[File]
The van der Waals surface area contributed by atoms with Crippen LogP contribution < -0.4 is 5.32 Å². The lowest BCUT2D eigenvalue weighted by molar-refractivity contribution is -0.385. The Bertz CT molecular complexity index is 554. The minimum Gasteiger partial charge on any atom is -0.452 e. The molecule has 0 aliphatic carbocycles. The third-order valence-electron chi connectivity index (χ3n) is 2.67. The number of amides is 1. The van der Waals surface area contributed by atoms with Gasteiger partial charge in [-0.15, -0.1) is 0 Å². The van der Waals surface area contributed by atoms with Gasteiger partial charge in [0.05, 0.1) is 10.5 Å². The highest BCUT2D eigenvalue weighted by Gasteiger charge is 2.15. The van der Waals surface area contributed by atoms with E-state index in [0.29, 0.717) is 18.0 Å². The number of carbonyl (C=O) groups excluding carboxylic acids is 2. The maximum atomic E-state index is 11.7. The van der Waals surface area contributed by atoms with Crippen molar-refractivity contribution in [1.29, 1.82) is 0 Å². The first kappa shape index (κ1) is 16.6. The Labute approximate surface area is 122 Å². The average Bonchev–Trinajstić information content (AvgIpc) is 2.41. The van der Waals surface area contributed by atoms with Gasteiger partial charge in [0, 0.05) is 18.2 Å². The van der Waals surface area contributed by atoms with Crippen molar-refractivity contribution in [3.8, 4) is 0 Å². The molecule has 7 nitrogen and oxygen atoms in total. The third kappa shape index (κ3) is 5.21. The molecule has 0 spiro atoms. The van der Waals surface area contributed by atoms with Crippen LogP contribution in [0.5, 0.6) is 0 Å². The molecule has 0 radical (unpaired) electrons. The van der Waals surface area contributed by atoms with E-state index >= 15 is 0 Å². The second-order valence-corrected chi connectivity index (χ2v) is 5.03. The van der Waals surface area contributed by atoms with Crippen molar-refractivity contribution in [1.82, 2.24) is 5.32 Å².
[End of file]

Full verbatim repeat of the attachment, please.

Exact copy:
The van der Waals surface area contributed by atoms with Crippen LogP contribution < -0.4 is 5.32 Å². The lowest BCUT2D eigenvalue weighted by molar-refractivity contribution is -0.385. The Bertz CT molecular complexity index is 554. The minimum Gasteiger partial charge on any atom is -0.452 e. The molecule has 0 aliphatic carbocycles. The third-order valence-electron chi connectivity index (χ3n) is 2.67. The number of amides is 1. The van der Waals surface area contributed by atoms with Gasteiger partial charge in [-0.15, -0.1) is 0 Å². The van der Waals surface area contributed by atoms with Gasteiger partial charge in [0.05, 0.1) is 10.5 Å². The highest BCUT2D eigenvalue weighted by Gasteiger charge is 2.15. The van der Waals surface area contributed by atoms with E-state index in [0.29, 0.717) is 18.0 Å². The number of carbonyl (C=O) groups excluding carboxylic acids is 2. The maximum atomic E-state index is 11.7. The van der Waals surface area contributed by atoms with Crippen molar-refractivity contribution in [1.29, 1.82) is 0 Å². The first kappa shape index (κ1) is 16.6. The Labute approximate surface area is 122 Å². The average Bonchev–Trinajstić information content (AvgIpc) is 2.41. The van der Waals surface area contributed by atoms with Gasteiger partial charge in [0, 0.05) is 18.2 Å². The van der Waals surface area contributed by atoms with Crippen molar-refractivity contribution in [3.8, 4) is 0 Å². The molecule has 7 nitrogen and oxygen atoms in total. The third kappa shape index (κ3) is 5.21. The molecule has 0 spiro atoms. The van der Waals surface area contributed by atoms with Crippen LogP contribution in [0.5, 0.6) is 0 Å². The molecule has 0 radical (unpaired) electrons. The van der Waals surface area contributed by atoms with E-state index >= 15 is 0 Å². The second-order valence-corrected chi connectivity index (χ2v) is 5.03. The van der Waals surface area contributed by atoms with Crippen molar-refractivity contribution in [1.82, 2.24) is 5.32 Å².